Health insurers face considerable differences in costs if they are required to cover someone who is diagnosed with cancer in November and then buys health insurance in December. That’s partially why health insurers would deny coverage to people with pre-existing conditions before the Affordable Care Act.
GOP Rep. Mike Rohrkaste, who works in human resources, said the costs of covering people with pre-existing conditions have already been built into the cost of health plans.
“So they know what those costs are,” he said. “There’s many reasons why the ACA had raised costs that had nothing to do with pre-existing conditions clauses, so I think to try to say that this is going to be not able to be paid for—I just don’t think that’s the reality of what will happen.”
That the cost of covering people with pre-existing conditions is built into rates is true—but so is the expectation that healthy people eligible for subsidies under the Affordable Care Act will buy health insurance and help offset those costs.
Those subsidies will no longer exist if the federal law is declared unconstitutional—as 20 states, including Wisconsin, are seeking in a lawsuit filed a year ago in Texas.
Republican lawmakers backing the bill to ensure access to coverage for people with pre-existing conditions also support the lawsuit and overturning the Affordable Care Act.
The Republican-controlled Legislature also passed a law barring Gov. Tony Evers and Attorney General Josh Kaul from withdrawing Wisconsin from the lawsuit.
Protections for those with pre-existing conditions—the most popular provision in the law—was a major issue in the last campaign and caused Republican candidates, including former Gov. Scott Walker, no small amount of grief.
Health insurers have kept a relatively low profile on the bill.
“You are going to be painted in a very dark way—especially if you are an insurance company—if you came out and say we don’t want to cover people with pre-existing conditions,” Harrington said.
UnitedHealthcare and Anthem Blue Cross and Blue Shield in Wisconsin declined to comment on the bill. The Alliance of Health Insurers, the state trade group that represents primarily national health insurers, did not respond to a request on its position.
The Wisconsin Association of Health Plans, the trade group that represents primarily health insurers based in Wisconsin, called the bill a “strong starting point toward a state-based solution.”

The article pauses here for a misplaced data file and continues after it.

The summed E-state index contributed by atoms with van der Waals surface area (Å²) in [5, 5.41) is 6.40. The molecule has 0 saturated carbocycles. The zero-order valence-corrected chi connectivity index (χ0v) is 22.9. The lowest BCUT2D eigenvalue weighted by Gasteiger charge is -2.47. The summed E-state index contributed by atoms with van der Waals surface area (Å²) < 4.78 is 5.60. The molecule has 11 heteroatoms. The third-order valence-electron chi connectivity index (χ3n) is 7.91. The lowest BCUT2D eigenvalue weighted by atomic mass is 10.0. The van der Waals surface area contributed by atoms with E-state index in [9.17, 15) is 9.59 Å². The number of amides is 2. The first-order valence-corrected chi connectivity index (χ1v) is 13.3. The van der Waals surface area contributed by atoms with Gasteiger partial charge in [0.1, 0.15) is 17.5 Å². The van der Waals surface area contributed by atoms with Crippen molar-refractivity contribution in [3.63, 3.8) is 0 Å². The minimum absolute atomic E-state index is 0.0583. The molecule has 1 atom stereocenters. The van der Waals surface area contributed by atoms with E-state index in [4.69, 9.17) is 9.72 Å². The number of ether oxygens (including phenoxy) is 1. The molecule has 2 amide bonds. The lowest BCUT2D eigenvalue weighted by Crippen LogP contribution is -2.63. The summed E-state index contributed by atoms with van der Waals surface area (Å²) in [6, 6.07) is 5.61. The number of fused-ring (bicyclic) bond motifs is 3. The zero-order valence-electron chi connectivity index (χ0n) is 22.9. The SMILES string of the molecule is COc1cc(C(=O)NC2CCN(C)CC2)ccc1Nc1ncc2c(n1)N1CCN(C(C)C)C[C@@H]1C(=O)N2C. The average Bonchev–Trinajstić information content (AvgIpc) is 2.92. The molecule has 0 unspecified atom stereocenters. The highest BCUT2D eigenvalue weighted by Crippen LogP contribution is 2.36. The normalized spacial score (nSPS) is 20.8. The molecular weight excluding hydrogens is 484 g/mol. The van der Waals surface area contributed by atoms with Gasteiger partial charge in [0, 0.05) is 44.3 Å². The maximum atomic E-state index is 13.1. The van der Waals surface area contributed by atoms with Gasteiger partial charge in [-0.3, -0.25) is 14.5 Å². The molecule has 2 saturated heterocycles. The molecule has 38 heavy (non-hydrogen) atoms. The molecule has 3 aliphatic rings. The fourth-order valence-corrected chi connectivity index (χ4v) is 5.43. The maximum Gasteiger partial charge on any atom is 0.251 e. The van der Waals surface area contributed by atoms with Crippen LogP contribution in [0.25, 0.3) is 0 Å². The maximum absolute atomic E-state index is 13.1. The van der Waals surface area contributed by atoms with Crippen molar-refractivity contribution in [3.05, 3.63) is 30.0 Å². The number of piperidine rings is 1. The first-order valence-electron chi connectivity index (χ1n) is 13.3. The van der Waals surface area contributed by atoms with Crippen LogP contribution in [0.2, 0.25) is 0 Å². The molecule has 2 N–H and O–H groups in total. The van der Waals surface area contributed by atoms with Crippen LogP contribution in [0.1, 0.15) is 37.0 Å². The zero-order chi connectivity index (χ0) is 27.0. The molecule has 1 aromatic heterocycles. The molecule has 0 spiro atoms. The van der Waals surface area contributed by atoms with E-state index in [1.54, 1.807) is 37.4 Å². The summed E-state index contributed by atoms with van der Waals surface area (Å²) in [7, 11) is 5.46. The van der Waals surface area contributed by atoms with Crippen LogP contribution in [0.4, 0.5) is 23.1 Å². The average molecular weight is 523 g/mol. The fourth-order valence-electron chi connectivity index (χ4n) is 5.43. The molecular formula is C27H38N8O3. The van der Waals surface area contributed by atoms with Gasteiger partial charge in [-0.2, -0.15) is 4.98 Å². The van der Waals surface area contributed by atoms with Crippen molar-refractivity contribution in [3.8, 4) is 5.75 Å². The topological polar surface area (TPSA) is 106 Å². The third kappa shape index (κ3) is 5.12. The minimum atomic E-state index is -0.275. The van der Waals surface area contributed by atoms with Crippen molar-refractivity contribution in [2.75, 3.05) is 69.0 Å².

But Tim Lundquist, director of government and public affairs for the association, also said at the Jan. 15 hearing on the bill that more work would need to be done to keep premiums affordable if the federal law were struck down.
WPS Health Insurance registered to lobby against the bill, while Common Ground Healthcare Cooperative registered in favor.
Evers, who supports the Affordable Care Act, has signaled that he would sign a bill that provides the same provisions as the federal law.
Unlike the Affordable Care Act, the state Assembly bill would not require health insurers to cover specific benefits, such as prescription drugs, or limit annual or lifetime out-of-pocket expenses.
Without those provisions, health insurers could sidestep any requirement that they cover pre-existing health conditions by not covering costly drugs or refusing to cover people who have had high medical bills over their lifetimes.
If a health insurer didn’t want to attract people with high medical costs, for instance, it could exclude expensive specialty drugs from its benefits or not cover drugs at all, Cathy Mahaffey, chief executive officer of Common Ground Healthcare Cooperative, said in September.
To ensure that people with pre-existing health conditions have access to insurance, Mahaffey said, the state would have to mandate that health insurers cover certain benefits.
Putting more requirements on insurers could bring opposition to the Assembly bill in the state Senate, where previous attempts to impose mandates have been unpopular with Republicans.
That, though, is separate from whether the bill actually would work.
Some south-side Janesville residents have clamored for a full-size grocery store to fill the former Pick ‘n Save building on Center Avenue.
The plan commission put a damper on that hope Monday night when it voted 5-1 to rezone 12.9 acres of the 18.6-acre commercial site to light industrial. Jens Jorgensen voted against the move, and Carl Weber was absent.